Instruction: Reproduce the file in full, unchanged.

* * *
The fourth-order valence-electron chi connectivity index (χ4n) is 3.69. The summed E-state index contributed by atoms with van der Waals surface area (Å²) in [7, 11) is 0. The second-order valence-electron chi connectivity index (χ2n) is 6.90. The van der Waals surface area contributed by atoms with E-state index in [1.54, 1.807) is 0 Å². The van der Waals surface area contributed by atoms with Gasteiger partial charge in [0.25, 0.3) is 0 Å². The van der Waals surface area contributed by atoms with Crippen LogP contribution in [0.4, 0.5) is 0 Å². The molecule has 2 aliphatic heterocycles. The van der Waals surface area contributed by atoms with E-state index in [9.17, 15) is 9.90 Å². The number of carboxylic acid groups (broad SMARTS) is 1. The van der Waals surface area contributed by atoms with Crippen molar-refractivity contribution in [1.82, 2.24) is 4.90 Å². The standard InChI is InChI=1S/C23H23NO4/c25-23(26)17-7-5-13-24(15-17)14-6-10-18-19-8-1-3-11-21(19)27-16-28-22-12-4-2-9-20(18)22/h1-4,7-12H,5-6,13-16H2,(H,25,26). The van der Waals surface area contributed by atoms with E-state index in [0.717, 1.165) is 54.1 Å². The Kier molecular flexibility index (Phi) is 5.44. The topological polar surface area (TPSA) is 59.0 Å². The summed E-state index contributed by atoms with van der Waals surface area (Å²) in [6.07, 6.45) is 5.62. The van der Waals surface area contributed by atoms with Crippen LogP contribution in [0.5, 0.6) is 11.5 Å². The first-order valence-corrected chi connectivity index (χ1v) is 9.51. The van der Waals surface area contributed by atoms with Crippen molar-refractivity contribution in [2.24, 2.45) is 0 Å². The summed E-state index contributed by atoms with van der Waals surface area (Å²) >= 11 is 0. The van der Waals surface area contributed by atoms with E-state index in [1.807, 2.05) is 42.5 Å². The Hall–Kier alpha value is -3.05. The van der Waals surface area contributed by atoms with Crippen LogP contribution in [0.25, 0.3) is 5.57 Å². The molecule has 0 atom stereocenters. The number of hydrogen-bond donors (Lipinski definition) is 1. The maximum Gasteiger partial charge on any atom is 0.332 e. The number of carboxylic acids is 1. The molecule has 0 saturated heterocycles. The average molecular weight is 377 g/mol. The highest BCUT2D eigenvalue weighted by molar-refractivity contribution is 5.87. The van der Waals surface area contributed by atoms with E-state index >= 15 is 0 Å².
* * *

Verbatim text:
The fourth-order valence-electron chi connectivity index (χ4n) is 3.69. The summed E-state index contributed by atoms with van der Waals surface area (Å²) in [7, 11) is 0. The second-order valence-electron chi connectivity index (χ2n) is 6.90. The van der Waals surface area contributed by atoms with E-state index in [1.54, 1.807) is 0 Å². The van der Waals surface area contributed by atoms with Gasteiger partial charge in [0.25, 0.3) is 0 Å². The van der Waals surface area contributed by atoms with Crippen LogP contribution in [0.4, 0.5) is 0 Å². The molecule has 2 aliphatic heterocycles. The van der Waals surface area contributed by atoms with E-state index in [9.17, 15) is 9.90 Å². The number of carboxylic acid groups (broad SMARTS) is 1. The van der Waals surface area contributed by atoms with Crippen molar-refractivity contribution in [1.82, 2.24) is 4.90 Å². The standard InChI is InChI=1S/C23H23NO4/c25-23(26)17-7-5-13-24(15-17)14-6-10-18-19-8-1-3-11-21(19)27-16-28-22-12-4-2-9-20(18)22/h1-4,7-12H,5-6,13-16H2,(H,25,26). The van der Waals surface area contributed by atoms with E-state index in [0.717, 1.165) is 54.1 Å². The Kier molecular flexibility index (Phi) is 5.44. The topological polar surface area (TPSA) is 59.0 Å². The summed E-state index contributed by atoms with van der Waals surface area (Å²) in [6.07, 6.45) is 5.62. The van der Waals surface area contributed by atoms with Crippen LogP contribution in [0.5, 0.6) is 11.5 Å². The first-order valence-corrected chi connectivity index (χ1v) is 9.51. The van der Waals surface area contributed by atoms with Crippen molar-refractivity contribution in [2.24, 2.45) is 0 Å². The summed E-state index contributed by atoms with van der Waals surface area (Å²) >= 11 is 0. The van der Waals surface area contributed by atoms with E-state index in [1.807, 2.05) is 42.5 Å². The Hall–Kier alpha value is -3.05. The van der Waals surface area contributed by atoms with Crippen LogP contribution in [0.25, 0.3) is 5.57 Å². The molecule has 0 atom stereocenters. The number of hydrogen-bond donors (Lipinski definition) is 1. The maximum Gasteiger partial charge on any atom is 0.332 e. The number of carboxylic acids is 1. The molecule has 0 saturated heterocycles. The average molecular weight is 377 g/mol. The highest BCUT2D eigenvalue weighted by molar-refractivity contribution is 5.87. The van der Waals surface area contributed by atoms with E-state index >= 15 is 0 Å².